Does Salt Absorb Water? (Yes. It Does)


Salt has long been used for various purposes around the house, specifically in the kitchen. It is commonly used to preserve food and flavor it. However, you may have heard of people having some uncommon uses for salt like drying up their water-damaged electronics and dehumidifying the air.

Hence comes the question – does salt really absorb water? If you want to know more about this phenomenon and are interested in how salt reacts with other substances as well, then continue reading this article. 

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Does Salt Absorb Water?

Salt strongly absorbs water and humidity from its surroundings. It can even turn into a complete solution if the relative humidity around it is above 75%. This happens because water and salt are polar in nature, hence, they have a strong attraction force between them allowing the salt to absorb the water. 

Both salt and water are polar in nature, meaning that they have negative and positive charges inside the molecule. This polarity gives them a quite strong attraction force, making salt absorb water from its surroundings. 

In fact, some experienced cooks advise not to season your food with salt before cooking it for a long time, as salt can dry out and toughen food. Due to being a hygroscopic substance, salt can absorb the moisture out of your food and affect its quality. 

To prevent salt from absorbing moisture and turning into a solution, commercial manufacturers usually add calcium carbonate to table salt to boost its shelf life. 

Do All Salts Absorb the Same Amount of Water?

Salt has a strong propensity to absorb water from its surroundings, mostly due to its hydrophobic qualities and negative and positive electrical charges. Since salt is made up of both negative and positive charges, the opposite charge of water is drawn to it. Hence, not all salts absorb the same quantity of water. This sum depends on a variety of elements. 

The level of absorption of salt depends on three factors – its chemical structure, the way they react with water, and the polarizing capacity of its basic and acidic components. The property of the salt absorbing moisture from the air and turning into liquid itself is called deliquescence.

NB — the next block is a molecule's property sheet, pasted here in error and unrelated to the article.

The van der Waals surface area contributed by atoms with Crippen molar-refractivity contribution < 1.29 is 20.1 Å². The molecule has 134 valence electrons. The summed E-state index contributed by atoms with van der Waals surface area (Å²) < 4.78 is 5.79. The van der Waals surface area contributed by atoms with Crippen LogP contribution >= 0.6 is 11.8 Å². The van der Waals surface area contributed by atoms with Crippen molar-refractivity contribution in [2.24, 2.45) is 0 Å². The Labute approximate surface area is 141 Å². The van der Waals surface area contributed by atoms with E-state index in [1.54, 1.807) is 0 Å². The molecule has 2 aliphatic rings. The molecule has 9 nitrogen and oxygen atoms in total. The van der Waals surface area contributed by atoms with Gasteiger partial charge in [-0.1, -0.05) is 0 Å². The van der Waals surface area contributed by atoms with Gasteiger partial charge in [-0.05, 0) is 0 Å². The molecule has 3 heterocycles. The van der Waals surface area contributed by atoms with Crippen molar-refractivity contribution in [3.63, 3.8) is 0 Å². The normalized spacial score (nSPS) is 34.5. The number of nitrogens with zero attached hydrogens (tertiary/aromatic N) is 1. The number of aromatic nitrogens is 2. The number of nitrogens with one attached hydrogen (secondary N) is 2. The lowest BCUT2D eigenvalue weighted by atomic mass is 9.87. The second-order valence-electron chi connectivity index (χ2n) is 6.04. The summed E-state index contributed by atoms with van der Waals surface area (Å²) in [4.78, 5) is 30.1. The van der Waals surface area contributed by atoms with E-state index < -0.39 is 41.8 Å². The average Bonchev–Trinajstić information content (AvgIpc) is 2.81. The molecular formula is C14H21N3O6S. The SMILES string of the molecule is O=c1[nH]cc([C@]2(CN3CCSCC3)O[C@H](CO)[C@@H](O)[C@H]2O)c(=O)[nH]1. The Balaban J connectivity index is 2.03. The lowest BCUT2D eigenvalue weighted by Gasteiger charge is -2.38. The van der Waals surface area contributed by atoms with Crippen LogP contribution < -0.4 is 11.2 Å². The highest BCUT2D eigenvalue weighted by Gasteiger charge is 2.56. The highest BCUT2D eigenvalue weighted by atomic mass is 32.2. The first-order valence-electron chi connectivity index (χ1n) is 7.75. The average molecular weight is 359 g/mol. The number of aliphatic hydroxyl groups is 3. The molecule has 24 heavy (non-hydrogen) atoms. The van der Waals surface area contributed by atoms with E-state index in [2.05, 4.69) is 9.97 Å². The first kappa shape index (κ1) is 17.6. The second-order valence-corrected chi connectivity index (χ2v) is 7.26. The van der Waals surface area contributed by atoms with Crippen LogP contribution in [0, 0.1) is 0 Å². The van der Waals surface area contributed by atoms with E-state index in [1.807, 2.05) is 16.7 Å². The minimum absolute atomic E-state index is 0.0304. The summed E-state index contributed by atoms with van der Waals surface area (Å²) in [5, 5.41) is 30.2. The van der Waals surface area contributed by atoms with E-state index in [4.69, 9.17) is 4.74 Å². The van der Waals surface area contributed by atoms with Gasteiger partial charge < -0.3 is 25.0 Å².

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Different types of salt absorb separate amounts of water. The salts that can absorb water from their surroundings are called delicates. They often form their own solution with the humidity that they absorb. Some salts that can be called delicates are calcium chloride, sodium nitrate, and potassium oxide.

Epsom salt, scientifically known as Magnesium Sulfate, is a good absorber of moisture from the environment and can also be used as a desiccant (substance for keeping the surroundings dry) in its dry form. It is also used to cure body aches, in cosmetic products, and for cleansing baths. 

Another salt that can absorb moisture from the air is rock salt. A lot of people also keep a chunk around the house to act as a dehumidifier. In fact, it is the best of its kind as it can hold moisture and works very effectively on rainy days. 

How Can Salt Absorb Water If It Can Be Dissolved In It?

With enough water, salt dissolves. Salt forms bonds with water to make a hydrate structure in case the water amount is not greater than the amount of salt, but if the water amount is greater than the salt amount, the salt will dissolve and create a salt solution. Since the covalent bonds in water are more powerful than the ionic bonds in salt molecules, when salt is combined with water, the salt dissolves.

How well the salt absorbs water all depends on their relative quantities. Since both of these substances have contrasting properties, one will absorb the other if it is greater in quantity. 

Since the process of dissolving salt in water is reversible, the salt will come back again as residue after the water evaporates.

The temperature the two are in also affects how the two will react with each other. If the water you pour salt in is boiling or hot, then it will immediately dehydrate and absorb the salt. 


Does Rock Salt Absorb Moisture?

Rock salt is a type of natural salt that can draw moisture out of the air and act as a moisture-holding material to dry up the air around it. It is a dehumidifier that is widely used because with about 75% moisture content, salt begins to deliquesce, which indicates it has absorbed too much water from the air to turn into a solution.